I've added a WikiWord_dd-mm-yyyy format for page names which allows dated notes to be kept. You simply use the project name and append dates to it. I use this as a ProgrammersNotebook and e.g. for holiday journals. Macros exist to 'list notes', 'expand notes' and 'edit notes'. There are some navigation shortcuts which allow icon links to previous and next notes in the series. You can upload documents and images to the server and refer to them with macros.

I have it running on my home / office intranet. It will run happily on Windows, Linux and even my SharpZaurus SL-5600 (Python 2.2, Apache and Opera). It is CascadingStyleSheets-based and also has templates which allow you to design very different views for different users / platforms (e.g. it has a PDA view).

It has some rudimentary GroupWare features - email notification of changes of pages etc.

I have made major moves to a paperless office. Scraps of paper now get transcribed and thrown away. I have no address book in my email client. I have no 'favourites' links in my browsers.

I often have to work on several machines and having a Web-based OS-independent tool common to all machines makes it easy to share information between platforms. I sometimes use a 'Temp Page' page to paste text from one machine to another.

If anyone asks me a question about almost anything I reply 'it is on wiki'. It indexes all my digital photos against the diary too, so you can search for something in the diary and then click on 'picture gallery' to see a set of thumbnails of photos I took that day.

I've bolted on a gazetteer / mapping program so that I can search for a link to place names easily. Now if I'm listening to the news, within a couple of clicks I can be from wiki to a map of the place mentioned in the news. The dialer has an exchange database so that you can find out geographically where someone is calling from (for standard UK numbers) and link straight to a map of the place.

It is of course the best 'favourites' facility possible. I also link to documents using file:// syntax so I can access all my correspondence referenced and indexed from the wiki. All my invoices are easily accessible, the diary does reminders of overdue stuff for me. I have never been so organized in my life. I had to buy a PDA so that I can carry it around with me.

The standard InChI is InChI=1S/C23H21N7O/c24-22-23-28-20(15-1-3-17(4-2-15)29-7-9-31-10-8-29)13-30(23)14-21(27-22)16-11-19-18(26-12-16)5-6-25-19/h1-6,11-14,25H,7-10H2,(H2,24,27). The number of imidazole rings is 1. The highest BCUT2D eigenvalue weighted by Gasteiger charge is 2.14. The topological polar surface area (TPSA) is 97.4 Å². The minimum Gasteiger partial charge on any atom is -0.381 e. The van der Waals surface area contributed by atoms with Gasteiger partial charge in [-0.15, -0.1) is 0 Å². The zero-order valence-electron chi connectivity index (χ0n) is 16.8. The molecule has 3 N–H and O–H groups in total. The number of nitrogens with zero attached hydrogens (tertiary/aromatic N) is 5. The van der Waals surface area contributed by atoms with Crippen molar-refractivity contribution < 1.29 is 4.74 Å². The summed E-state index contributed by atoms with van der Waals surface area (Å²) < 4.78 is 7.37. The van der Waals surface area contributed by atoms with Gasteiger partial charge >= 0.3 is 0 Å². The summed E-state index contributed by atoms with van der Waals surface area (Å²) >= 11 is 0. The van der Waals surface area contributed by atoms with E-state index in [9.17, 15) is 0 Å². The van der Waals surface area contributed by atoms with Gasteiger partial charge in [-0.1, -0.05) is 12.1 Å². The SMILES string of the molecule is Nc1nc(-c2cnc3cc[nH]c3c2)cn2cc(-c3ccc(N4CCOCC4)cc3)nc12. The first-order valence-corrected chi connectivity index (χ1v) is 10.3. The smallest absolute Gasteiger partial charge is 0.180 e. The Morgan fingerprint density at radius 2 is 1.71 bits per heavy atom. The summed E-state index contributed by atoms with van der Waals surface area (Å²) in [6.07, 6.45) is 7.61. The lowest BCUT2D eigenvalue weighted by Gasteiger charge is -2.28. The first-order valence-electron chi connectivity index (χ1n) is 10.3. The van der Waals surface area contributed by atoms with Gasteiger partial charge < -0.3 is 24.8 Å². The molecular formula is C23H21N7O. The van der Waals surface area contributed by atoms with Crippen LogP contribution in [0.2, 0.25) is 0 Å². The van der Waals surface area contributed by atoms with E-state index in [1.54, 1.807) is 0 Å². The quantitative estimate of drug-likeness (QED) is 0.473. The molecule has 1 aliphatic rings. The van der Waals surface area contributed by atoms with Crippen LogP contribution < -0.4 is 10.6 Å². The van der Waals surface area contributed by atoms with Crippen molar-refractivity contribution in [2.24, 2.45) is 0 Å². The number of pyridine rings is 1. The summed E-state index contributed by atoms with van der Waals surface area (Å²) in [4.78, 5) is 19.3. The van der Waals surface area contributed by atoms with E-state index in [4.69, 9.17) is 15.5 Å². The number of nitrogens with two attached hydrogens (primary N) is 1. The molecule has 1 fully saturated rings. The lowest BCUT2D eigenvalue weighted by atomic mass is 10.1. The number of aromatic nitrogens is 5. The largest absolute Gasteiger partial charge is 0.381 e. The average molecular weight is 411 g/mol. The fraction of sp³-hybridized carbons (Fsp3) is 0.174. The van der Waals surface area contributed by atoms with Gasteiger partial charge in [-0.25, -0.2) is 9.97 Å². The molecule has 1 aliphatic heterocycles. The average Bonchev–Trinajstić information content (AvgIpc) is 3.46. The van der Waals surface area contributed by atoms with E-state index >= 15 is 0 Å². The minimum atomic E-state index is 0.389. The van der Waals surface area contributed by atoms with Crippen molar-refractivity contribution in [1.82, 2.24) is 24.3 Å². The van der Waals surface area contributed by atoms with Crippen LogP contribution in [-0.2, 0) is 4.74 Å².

So a big thank you to WardCunningham for thinking of the idea, and MartinPool for writing PikiPiki and introducing me to Python CGI programming. Oh, and I now write Python for a living as a result. All a far cry from my sad story in FortyHourWeek.

From MarkIrons?:

A PersonalWiki was just the thing for a patterns project I'd worked on sporadically for two years. After trying and giving up on a variety of media (HTML, word processor, index cards), wiki got my creative juices going. The tight edit/view cycle and the ability to create pages & links effortlessly enabled me not only to complete the project, but to quickly restructure it when need arose. ThankYouWard!

With a bit of CGI programming, my PersonalWiki (a slightly modified ClusterWiki) now has a flexible reminders feature. It also stores my to-do list, calendar, address book (linked to GoogleMaps), system configuration notes, daily exercise & therapy regimen, Web bookmarks, RSS feeds, and email addresses/nicknames/whitelist (which are extracted to my email client via the PowerOfPlainText). Even better, I can check off to-do items, click a "done" button, and they disappear - no page editing needed. I've added graphs using GraphViz, function plotting via GnuPlot, and equations via LaTex. (I could add PovRay, too, I suppose...) Still on the to-do list is adding photo cataloging. Thanks to DaveBerkeley for the inspiration -- his testimonial expanded my idea of what a PersonalWiki could be.

Best of all, thanks to my wiki I no longer forget my mother's birthday. That alone makes it worth it.

Standalone PersonalWiki??

I can see the potential of using it as a knowledge management tool for myself. However, if I am the only one using it, is it possible to do it without installing a Web server? I would rather not do that as my PC at work is owned by the company and I cannot install a Web server on it.

See the list halfway down PersonalWiki.

Additional Comments and Discussion

What a fantastic idea... to make it maximally useful, it would be available via appropriate password over the Internet.

I've also noticed that it's vastly easier to update the stuff in the wiki on my Web site than it is the HTML on my Web site. This would be contrary to the normal nature of wiki, but I've thought of making one that lets only the site owner(s) update it, using wiki syntax, yet appears normal (not obviously a wiki) to other visitors. -- KyleCordes

Kyle, I've already done this to some extent. See the discussion at WikiJournaling. -- PeterProvost

Using a PersonalWiki to take notes and to annotate is one of the many things you can do if you OwnYourOwnWiki?! If you are a Windows user, EddiesWiki (postcardware) is a good candidate, flexible, small - I can run a small wiki 300 or less pages, from a floppy! Using other media it is capable of handling hundreds, thousands, and perhaps even more than 20000 pages (on a 100 Meg Zip Disk, or even a CD-R), Apache or other server not required (uses Winsock), Useful on Intranets as well, other people can participate using a browser. I use mine by typing in an address (xxx.yyy.a.bbb) in the browser address window. The wiki can be downloaded from the Internet, and includes source code (written in C++). Security - you can monitor accesses in the DOS window, or remove the floppy or zipdisk in a matter of a second or two, I have installed the mod by MikeSmith and have my own interwiki set up.

Examples: {link no longer works ( Note! This appears to be the new site for foulger's wiki: )He also has a student interface: }